5.34 PM Saturday, 22 June 2024
  • City Fajr Shuruq Duhr Asr Magrib Isha
  • Dubai 03:59 05:26 12:24 15:44 19:15 20:42
22 June 2024

Court action in case of wrong termination

Humaid bin Dimas (SUPPLIED)

By Eman Al Baik

The Ministry of Labour and Social Affairs will take to court employers it deems have terminated the services of UAE National employees baselessly, said a top official of the ministry yesterday.

Humaid bin Dimas, Acting Director General at the ministry, also said if an employer were found guilty of unlawful termination, no new work permits would be issued to them.

Earlier yesterday, Saqr Ghobash, UAE Minister of Labour, issued a ministerial decision governing the circumstances under which a UAE National employee could be terminated in the private sector. This was after several wrongful dismissals of UAE Nationals had come to light in the recent past.

Bin Dimas told Emirates Business that employers who wish to terminate the services of a UAE National were now required to notify the ministry at least 30 days in advance. The ministry would then get back to the employer within 15 days from the date of submitting the notification with its decision. It would check whether the termination complied with Article 120 of the Labour Law No 8 of 1980.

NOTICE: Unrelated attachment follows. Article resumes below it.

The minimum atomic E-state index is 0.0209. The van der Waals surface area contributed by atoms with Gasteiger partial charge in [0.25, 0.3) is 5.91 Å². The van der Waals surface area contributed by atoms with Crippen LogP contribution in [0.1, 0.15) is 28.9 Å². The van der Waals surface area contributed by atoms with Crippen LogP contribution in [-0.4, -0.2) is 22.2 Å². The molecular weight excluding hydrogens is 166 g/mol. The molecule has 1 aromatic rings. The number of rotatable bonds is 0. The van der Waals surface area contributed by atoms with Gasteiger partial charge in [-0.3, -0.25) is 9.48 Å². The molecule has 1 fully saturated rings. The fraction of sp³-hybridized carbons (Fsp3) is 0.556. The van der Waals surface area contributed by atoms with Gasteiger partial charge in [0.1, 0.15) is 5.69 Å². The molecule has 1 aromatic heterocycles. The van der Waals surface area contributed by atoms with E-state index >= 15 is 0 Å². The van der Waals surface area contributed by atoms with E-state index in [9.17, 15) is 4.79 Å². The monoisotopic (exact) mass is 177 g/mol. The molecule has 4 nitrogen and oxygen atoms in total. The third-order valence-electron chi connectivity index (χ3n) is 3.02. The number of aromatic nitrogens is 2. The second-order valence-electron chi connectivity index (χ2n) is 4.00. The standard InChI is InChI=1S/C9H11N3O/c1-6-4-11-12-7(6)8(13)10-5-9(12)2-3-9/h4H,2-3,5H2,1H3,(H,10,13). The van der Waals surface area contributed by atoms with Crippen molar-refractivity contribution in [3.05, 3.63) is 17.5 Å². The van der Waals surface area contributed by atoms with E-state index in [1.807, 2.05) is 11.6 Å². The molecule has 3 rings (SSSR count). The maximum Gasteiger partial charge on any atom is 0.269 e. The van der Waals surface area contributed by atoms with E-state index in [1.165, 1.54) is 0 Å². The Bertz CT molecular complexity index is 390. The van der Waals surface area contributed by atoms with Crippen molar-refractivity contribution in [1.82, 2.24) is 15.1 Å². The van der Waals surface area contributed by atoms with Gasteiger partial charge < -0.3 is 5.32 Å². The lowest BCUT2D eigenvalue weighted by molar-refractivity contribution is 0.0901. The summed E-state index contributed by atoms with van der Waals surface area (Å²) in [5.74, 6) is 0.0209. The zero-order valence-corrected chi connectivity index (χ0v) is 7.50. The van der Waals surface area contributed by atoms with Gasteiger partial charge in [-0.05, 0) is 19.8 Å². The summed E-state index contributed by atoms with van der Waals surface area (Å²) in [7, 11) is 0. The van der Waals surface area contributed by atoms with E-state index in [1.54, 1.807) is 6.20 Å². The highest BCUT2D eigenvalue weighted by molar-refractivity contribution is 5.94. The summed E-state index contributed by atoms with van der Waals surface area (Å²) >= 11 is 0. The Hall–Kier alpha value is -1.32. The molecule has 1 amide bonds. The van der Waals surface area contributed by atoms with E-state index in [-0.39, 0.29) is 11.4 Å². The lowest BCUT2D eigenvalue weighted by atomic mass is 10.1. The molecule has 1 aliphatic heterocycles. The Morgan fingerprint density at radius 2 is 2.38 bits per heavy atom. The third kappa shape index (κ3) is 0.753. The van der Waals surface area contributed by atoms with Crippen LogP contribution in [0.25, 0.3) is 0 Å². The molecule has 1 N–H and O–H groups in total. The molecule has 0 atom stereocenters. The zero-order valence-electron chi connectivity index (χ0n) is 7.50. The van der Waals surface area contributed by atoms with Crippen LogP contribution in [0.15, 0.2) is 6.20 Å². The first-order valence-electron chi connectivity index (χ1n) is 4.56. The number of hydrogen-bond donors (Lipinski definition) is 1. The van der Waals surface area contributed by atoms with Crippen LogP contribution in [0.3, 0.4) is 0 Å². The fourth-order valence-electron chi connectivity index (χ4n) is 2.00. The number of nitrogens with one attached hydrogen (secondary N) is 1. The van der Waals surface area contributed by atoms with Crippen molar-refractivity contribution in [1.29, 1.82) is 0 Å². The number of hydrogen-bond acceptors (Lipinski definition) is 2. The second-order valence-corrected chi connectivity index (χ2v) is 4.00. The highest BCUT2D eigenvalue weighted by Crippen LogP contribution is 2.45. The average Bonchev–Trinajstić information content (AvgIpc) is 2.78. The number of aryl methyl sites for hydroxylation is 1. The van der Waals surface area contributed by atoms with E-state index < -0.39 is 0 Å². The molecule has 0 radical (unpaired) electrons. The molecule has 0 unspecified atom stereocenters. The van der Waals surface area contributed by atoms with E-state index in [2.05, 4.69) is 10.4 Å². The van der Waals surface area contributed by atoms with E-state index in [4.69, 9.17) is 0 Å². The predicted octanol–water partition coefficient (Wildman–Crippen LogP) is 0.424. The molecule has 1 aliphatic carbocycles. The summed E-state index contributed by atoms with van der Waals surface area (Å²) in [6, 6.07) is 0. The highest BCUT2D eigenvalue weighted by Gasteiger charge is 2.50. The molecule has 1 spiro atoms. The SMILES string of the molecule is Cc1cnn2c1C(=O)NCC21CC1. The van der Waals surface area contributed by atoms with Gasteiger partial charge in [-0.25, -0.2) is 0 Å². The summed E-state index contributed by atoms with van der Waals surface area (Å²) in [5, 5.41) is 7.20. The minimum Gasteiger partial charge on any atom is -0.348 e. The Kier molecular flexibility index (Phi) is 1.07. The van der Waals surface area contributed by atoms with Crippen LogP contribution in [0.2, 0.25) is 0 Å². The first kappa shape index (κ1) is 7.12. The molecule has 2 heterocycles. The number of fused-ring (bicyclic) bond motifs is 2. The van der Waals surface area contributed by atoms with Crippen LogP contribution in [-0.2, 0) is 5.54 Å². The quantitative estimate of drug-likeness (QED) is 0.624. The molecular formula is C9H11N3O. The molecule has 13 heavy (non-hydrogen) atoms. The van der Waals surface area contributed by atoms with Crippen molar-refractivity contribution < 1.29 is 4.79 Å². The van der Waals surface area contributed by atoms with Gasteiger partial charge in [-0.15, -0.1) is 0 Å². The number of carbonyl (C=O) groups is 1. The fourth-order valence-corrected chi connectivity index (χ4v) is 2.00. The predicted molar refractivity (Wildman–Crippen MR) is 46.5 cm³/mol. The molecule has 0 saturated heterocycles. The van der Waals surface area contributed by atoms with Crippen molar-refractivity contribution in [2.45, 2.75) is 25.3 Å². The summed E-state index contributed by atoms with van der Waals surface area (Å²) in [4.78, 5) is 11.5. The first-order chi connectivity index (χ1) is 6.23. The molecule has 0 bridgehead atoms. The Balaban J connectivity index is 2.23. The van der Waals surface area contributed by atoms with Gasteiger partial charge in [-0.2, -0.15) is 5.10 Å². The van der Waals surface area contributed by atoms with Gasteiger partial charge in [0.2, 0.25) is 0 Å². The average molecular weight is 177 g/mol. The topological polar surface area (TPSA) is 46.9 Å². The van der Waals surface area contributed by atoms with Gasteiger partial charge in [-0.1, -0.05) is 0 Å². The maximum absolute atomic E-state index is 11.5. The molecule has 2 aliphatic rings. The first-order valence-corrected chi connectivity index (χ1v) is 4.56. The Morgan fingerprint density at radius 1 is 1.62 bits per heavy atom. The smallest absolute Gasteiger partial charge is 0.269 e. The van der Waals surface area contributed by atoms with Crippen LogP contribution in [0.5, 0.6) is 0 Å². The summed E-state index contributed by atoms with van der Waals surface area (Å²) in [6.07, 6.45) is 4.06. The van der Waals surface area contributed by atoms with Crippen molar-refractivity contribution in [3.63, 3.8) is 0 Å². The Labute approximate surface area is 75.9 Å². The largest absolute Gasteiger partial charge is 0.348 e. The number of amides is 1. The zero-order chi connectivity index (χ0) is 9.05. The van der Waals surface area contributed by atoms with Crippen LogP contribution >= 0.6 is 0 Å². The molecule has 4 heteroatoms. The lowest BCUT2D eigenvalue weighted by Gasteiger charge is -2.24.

Any termination should be based on this law, which specifies the reasons under which an employer can terminate an employee. This article stipulates various cases, including repeated low performance after sufficient warnings. Other justifications include finding the employee at work in drunk state, absence without prior notice for seven consecutive days or 21 separate days, or assaulting the employer or his representatives.

Bin Dimas said the ministry does not want to jeopardize the right of an employer to terminate the services of a UAE National. However, he said the ministry needs to check if the employer who submitted the termination notice to the ministry has based it on any of the justifications in Article No 120.

"Should none of the Artcile No 120 cases be the reason behind the termination, the employer must explain his reasons. The ministry would negotiate the possibility of shifting the employee in question to another department and saving his job.

"In any case, the ministry will not accept the termination of a national employee when there is an expatriate occupying the same post or a similar one," he said. The decision was based on the UAE Labour Law No 8 of 1980 and its amendments.